Lujan Grisham has denied multiple requests from New Mexico In Depth for an interview about the potential for a COVID-19 outbreak in the state’s prisons.

Tripp Stelnicki, a spokesman for the governor, said he had not seen the Sentencing Commission’s report and could not confirm whether Lujan Grisham had discussed it with civil rights advocates. 

“I’m sure she has spoken to them,” he said. “She’s working and often on the phone from 4 a.m. till 11 at night every day. I think we’ve been one of the more proactive states on every front. We’re working as hard as we can every single day. In a pandemic, there are 10,000 problems every day, and this (situation with the prisons and the possibility of early release) is one.”

States, counties and cities elsewhere that began releasing inmates weeks ago have cited the difficulty in enforcing social distancing in jails and prisons, particularly when detention centers become overcrowded. 

Civil rights and inmate advocates have said releasing so few prisoners in New Mexico complicates social distancing for inmates and staff.

According to the Corrections Department, none of the prisons in New Mexico was above capacity as of last Thursday. Overall, the department was housing 6,660 inmates on that day, and total capacity was 7,938.

The prisons nearest to capacity, Corrections spokesman Eric Harrison said, were the Lea County Correctional Facility (1,245 inmates and 1,293 capacity); the Guadalupe County Correctional Facility (579 inmates and  590 capacity); and the Otero County Prison Facility (591 inmates and a 647 capacity.)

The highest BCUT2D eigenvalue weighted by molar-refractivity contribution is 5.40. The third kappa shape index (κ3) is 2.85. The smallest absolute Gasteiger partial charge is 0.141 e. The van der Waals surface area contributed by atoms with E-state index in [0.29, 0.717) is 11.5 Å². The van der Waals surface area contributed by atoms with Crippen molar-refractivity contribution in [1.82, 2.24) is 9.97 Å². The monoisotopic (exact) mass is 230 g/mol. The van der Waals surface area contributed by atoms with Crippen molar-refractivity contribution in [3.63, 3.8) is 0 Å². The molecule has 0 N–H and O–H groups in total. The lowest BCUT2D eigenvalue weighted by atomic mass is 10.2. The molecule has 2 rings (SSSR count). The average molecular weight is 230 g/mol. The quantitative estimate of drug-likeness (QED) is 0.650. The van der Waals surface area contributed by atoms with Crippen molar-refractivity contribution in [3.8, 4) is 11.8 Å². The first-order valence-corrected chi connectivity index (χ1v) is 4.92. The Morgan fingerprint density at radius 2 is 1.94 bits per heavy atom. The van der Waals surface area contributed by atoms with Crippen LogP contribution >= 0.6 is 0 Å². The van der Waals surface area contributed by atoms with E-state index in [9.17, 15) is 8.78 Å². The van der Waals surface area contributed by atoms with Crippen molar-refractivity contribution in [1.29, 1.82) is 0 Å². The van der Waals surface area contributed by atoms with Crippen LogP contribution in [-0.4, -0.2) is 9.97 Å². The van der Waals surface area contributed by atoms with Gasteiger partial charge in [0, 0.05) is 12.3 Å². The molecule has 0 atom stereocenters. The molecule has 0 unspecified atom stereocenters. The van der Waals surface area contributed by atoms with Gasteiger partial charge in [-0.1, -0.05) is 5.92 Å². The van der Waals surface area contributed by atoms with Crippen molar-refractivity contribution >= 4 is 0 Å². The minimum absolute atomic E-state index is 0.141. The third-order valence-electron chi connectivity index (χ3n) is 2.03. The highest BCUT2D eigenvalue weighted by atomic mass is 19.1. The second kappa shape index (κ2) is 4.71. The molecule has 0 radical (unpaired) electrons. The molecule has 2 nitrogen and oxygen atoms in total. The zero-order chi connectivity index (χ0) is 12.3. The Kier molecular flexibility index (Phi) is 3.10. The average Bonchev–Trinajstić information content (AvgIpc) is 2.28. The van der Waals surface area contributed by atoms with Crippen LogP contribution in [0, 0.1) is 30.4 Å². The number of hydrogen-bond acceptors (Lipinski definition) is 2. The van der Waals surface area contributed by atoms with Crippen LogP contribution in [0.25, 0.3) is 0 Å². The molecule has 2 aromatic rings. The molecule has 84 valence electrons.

Harrison would not say from which prisons inmates had been or may be released.

Advocates also have raised concerns about what they see as a lack of testing for COVID-19 in the prisons. 

As of Wednesday evening, according to Harrison, just three inmates and five prison guards had been tested for the virus. All eight tests came back negative.

Lujan Grisham told MSNBC’s Brian Williams on March 23 that she wanted every New Mexican tested for the new coronavirus, but added that federal delays have thwarted those efforts. Still, New Mexico has remained near the head of the class among state per capita testing rates.

Asked if the governor had considered the state’s legal obligation to ensure quality health care for the thousands of people locked in New Mexico’s prisons given her desire to test everyone, Stelnicki said,“We don’t have that kind of testing capacity right now. I understand your question, and we do have that obligation, but even under that, it’s not what the CDC is recommending.”